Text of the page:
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Baby Boomers Health & Retirement

How chronic pain builds invisible walls

Aug 04 2016

As many as two-thirds of Americans over the age of 65 have lived with chronic pain. And it’s not just older people who suffer. Chronic pain is the most common cause of long-term disability among middle-aged people. Generally, chronic pain is pain that goes on six months or more.  Too often, says an Aetna pain specialist, people with chronic pain are missing out on the mix of care that could ease the pain and help them lead happier, more active lives.

Chronic pain can build walls around us

“Pain is a highly emotional experience,” said Jeff Livovich, M.D., an Aetna medical director and pain specialist. “Chronic pain actually becomes part of your personality. It can change your behavior, your outlook on life, your daily habits and your activity level.”woman looking out a window

If you stop doing certain things – playing tennis, walking your dog, visiting places with lots of stairs, lifting your grandchild or even standing long enough to cook dinner — because of fear they will trigger pain, you can become even more isolated and inactive, Livovich said. That creates a vicious cycle. Being inactive can make pain worse, not better.

“Pain can build a wall around you,” he said. “When chronic pain enters your life, it doesn’t just affect you. If you’re still working, it can affect how well you can focus on your job. It can keep you from being involved in your family, your community and your favorite activities.” It’s no wonder that depression is twice as common in people who have chronic pain.

Here’s the important thing to know, though: It doesn’t have to be that way.

Where to seek help for chronic pain

The first stop for many people dealing with chronic pain is their primary care doctor. That’s a good start, Livovich says. Depending on your doctor, though, you may get very different recommendations.

“If your doctor just gives you painkillers, you need to push for different options,” he said. “Painkillers are not a long-term answer. You build up tolerance to opioids, you need more and more of them to be effective, they have complications of their own, and you can end up dealing with even more significant problems. Pain block injections alone aren’t the answer either, although they can be valuable combined with physical therapy. There are better solutions.”

What might help?

  • Physical therapy is often the most effective intervention. You also may benefit from chiropractor visits or even a pain block injection to help ease the pain while you begin physical therapy. Yes, sometimes you feel more pain when you start physical therapy or other exercise, but that should quickly ease as you strengthen your muscles and gain flexibility. Most health plans cover physical therapy; check with your plan on any limits.
  • Chiropractic treatment can also ease some pain, but its effects are often temporary. Many health plans cover a certain number of chiropractic visits a year, so you should check with your plan before going. Some people also try massage therapy and acupuncture for temporary relief; health plan coverage of these is generally limited. While these treatments seldom provide a cure, they can provide comfort and relief, and that is important when you’re in pain, Livovich said.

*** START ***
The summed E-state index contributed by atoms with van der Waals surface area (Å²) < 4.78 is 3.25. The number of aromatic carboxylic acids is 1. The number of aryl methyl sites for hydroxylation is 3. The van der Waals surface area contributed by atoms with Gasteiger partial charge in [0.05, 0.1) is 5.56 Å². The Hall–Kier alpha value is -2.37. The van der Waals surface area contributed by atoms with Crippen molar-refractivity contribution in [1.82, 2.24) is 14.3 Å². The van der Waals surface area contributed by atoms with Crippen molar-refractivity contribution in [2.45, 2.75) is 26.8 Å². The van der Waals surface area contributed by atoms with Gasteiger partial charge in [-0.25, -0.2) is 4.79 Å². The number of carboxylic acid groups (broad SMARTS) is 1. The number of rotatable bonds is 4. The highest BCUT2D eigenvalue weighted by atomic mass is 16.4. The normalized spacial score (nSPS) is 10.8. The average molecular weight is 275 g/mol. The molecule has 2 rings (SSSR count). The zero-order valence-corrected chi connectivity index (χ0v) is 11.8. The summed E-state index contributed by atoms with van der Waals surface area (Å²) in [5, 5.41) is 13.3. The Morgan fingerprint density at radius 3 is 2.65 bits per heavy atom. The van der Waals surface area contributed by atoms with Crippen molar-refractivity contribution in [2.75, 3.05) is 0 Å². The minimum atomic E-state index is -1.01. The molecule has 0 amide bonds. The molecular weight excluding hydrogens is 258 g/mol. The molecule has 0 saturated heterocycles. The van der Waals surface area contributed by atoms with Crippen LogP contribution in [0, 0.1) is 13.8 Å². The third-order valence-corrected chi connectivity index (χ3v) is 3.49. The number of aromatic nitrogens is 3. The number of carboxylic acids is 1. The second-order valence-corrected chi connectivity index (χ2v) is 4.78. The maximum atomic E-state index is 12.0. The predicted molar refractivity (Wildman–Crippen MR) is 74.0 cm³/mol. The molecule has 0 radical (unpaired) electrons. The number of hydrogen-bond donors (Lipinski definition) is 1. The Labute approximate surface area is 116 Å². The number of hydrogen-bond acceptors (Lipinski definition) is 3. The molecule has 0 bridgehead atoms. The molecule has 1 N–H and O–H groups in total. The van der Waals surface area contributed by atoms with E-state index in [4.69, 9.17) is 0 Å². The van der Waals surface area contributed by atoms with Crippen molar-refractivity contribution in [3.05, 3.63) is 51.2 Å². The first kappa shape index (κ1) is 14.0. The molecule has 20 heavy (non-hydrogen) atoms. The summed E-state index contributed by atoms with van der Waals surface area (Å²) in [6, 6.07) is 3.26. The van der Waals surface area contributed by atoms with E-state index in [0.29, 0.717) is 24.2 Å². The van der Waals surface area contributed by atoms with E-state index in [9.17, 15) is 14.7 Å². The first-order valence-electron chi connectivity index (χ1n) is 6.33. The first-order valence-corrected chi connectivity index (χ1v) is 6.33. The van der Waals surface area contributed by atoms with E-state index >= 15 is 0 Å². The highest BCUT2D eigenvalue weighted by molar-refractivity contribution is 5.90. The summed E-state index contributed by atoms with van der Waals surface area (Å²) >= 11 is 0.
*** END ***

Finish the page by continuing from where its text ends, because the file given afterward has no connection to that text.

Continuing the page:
• Multidisciplinary pain programs are available in some areas of the country, and Livovich recommends looking for one if you are not getting the relief you need from traditional medical care. Such centers bring together many different approaches, so a patient can get customized care that will work in their life. They also can help you get off your painkiller medications, if you have been taking opioids for your pain for a long time and are dependent on them.

Pain is not just physical, it’s mental, too

“Pain is in the brain,” Livovich said. “It has an emotional as well as a physical component. Even if you can’t fully control the physical component of pain, you can control how you respond to it.” Our behaviors and thoughts can create negative feelings, and negative feelings can make us more sensitive to pain, he explained.

Even if you can’t fully control the physical component of pain, you can control how you respond to it.

Learning to break this cycle can actually lessen pain. Visiting a psychologist or someone trained in cognitive behavioral therapy can be the key to success of whatever other treatment you undertake.

“A psychologist can gather up all the factors in a person’s life, such as what beliefs he/she has about their limitations, and what is going on psychosocially, and work to reframe the situation,” Livovich says. “The care becomes much more personalized then. When I was in practice, we would have the patient’s significant other come to the appointment as well, to get that insight.”

Mindfulness, meditation, yoga and other practices also can help people deal with pain.

All of these therapies and practices can help you learn coping skills, gain confidence in ways to manage your pain, and change the way you respond to pain. And that, Livovich said, can make a big difference in your life.